A glimpse into the life of a writer/editor

I recently saw a post by an influential copywriter/teacher who said never to charge by the hour, and I totally understand why.

When you bundle your services into packages or provide a one-time fee for the project, you make more than having to track your time and charge hourly.

However, I love my $100 hourly fee. First, it’s a nice round number that’s higher than living wage. Am I making $100/hour working 40 hours a week every week? Not always, but it’s something nice to strive for.

Second, charging by the hour and doing small projects for new clients (if I’m available) is a good way to test a working relationship and see if we want to move into something longer term. It’s a “low-tier” offer, as my marketing friend would say.

Based on that, you’ll probably already know the answer to the original question of this blog.


Editing is faster.

I LOVE editing. It doesn’t require THAT much brainpower on my part (unless I’m editing a book), and editing involves fixing errors, re-wording, and polishing the client’s work not so that it’s presentable and still sounds like them.

So yes, I can edit faster than I write.

The catch is: YOU (the client) have to start a first draft. So that means it’s some work on your part, but if you’re the kind of person (or company) that needs to have your hand (or eye) on all content before it gets published, hiring an editor is a good thing.

I’ve edited websites, ebooks, biographies, articles, book proposals, books, and products. Below is a photo of the Gensperity Oracle card deck by my friend that I edited. It’s so cool!

There are times when I write or edit content that’s ghostwritten which means the client is credited for the work, but it doesn’t matter so long as they’re happy with it, and I get paid. You can check out some examples of my ghostwriting work in this blog and in my portfolio.


Writing: An act of the soul

I made that headline a bit more heavy so you can see where I’m going with this. Writing for clients takes longer than editing, most of the time. For clients like vKind, blogs don’t need to be very long, have a more casual tone, and don’t require that much research so I can sometimes bang out a first draft in 30 minutes or less. Then I’ll set it aside and read it again the next day before sending it onto the client, because I usually change a few things and that adds some more time.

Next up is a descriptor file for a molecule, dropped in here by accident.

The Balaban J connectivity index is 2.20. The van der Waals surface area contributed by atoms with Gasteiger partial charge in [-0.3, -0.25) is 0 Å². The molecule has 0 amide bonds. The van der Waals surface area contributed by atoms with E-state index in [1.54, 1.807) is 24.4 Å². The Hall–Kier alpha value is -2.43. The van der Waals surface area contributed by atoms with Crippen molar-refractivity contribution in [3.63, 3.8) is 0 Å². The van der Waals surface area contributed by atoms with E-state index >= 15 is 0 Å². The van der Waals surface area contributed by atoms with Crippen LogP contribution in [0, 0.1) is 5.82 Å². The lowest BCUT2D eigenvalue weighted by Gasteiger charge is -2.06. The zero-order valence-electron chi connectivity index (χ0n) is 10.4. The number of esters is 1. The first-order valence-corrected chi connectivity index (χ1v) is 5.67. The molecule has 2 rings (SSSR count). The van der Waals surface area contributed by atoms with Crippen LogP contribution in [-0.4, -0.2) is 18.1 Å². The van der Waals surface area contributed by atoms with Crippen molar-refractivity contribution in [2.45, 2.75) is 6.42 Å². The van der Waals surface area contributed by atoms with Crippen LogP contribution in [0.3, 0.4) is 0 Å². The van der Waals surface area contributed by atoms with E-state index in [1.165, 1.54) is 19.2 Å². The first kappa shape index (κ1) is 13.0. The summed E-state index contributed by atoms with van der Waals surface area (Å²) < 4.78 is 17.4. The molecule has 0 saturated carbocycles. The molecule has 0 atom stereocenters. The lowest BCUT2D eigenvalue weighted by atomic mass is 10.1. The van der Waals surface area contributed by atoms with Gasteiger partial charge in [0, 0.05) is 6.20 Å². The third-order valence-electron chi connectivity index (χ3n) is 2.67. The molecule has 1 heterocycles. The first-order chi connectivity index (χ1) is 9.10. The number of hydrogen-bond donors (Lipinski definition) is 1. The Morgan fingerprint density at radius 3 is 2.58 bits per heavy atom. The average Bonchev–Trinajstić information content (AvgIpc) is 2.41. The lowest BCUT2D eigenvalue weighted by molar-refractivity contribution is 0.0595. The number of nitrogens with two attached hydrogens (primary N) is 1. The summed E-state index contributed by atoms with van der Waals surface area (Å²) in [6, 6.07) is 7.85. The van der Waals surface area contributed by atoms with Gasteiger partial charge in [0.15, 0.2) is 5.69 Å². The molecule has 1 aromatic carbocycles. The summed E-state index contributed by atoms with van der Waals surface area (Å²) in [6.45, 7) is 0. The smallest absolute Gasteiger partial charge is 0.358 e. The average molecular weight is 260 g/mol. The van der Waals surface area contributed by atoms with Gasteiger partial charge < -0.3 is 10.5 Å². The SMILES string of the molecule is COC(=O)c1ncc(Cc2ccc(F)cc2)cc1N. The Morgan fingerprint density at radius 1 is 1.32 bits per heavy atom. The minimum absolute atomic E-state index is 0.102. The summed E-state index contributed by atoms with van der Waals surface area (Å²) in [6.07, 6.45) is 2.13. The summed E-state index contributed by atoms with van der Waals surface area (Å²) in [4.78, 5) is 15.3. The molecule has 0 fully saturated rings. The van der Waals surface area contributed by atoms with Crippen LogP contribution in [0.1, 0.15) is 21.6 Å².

For everyone else, I’m writing all the content. Depending on what the project is, we’re looking at a minimum billing of an hour. And I might need some information from them to get started.

  • Websites: I need to see the website wireframe and know the word limit for each section that requires text. (In early 2020 I attempted to write all the copy for a new website WITHOUT looking at the wireframe and that results in text that wouldn’t work for the design, so don’t do this!) Then I need to know the information that goes on each page or section, who the audience is, and what the brand avatar (or voice) of the company is. There are a number of other questions I ask as well.
  • Blogs/articles: If research is required, some starting links can save some time from me Googling, so that’s always appreciated. Otherwise, research-heavy pieces might take up to three hours, depending on the length of the piece required. Sometimes a spokesperson’s needed to provide quotes.
  • Emails: Similar to websites, I just need to know the content that needs to go into the email. Sometimes I draft it right into the email software so the client can review the draft before sending it out.
  • Other documents: I typically edit other types of documents, but usually this just requires a bullet-point outline for me to get started. News releases require one major piece of news, quote(s) from spokesperson(s), and supporting information.
  • Social content: I believe in the 80/20 rule when it comes to social content, which means you should focus on storytelling 80% of the time and selling 20% of the time. To draft social media post descriptions for sales-related posts, I’d need to know the product or service (or aspect of it) that we’d focus on. The other 80% can vary in topic and I’d discuss what types of posts those will be with the client prior to the work. As social content is the most cumbersome (even though posts can be short), it’s not my favourite piece of content to work on.

I don’t always nail a client’s brand voice right away, but especially if we’re working on an ongoing basis, it’s important to ease into it by the 3-month mark. If by that time my voice doesn’t sound like the company’s, it’s probably not a good fit. Again, this is why I love editing more than writing from scratch.

Below’s a screenshot of the new website launched this year by wound software company Pixalere, which I wrote the copy for. I love it when a website’s really well designed! It makes my work shine that much brighter. 🙂

Here are a couple of other original writing projects from this year I’m really proud of:


If you need me to help you market your biz so you can do what lights your fire, check out my marketing packages.

If you need a ghostwriter or copyeditor for your memoir, check out my author services.

No question’s too dumb or too small with writing or editing, so if you have any other qs, DM me on social media @sandranomoto or contact me. I love answering commonly asked questions in videos too.


Header photo: Tosha Lobsinger

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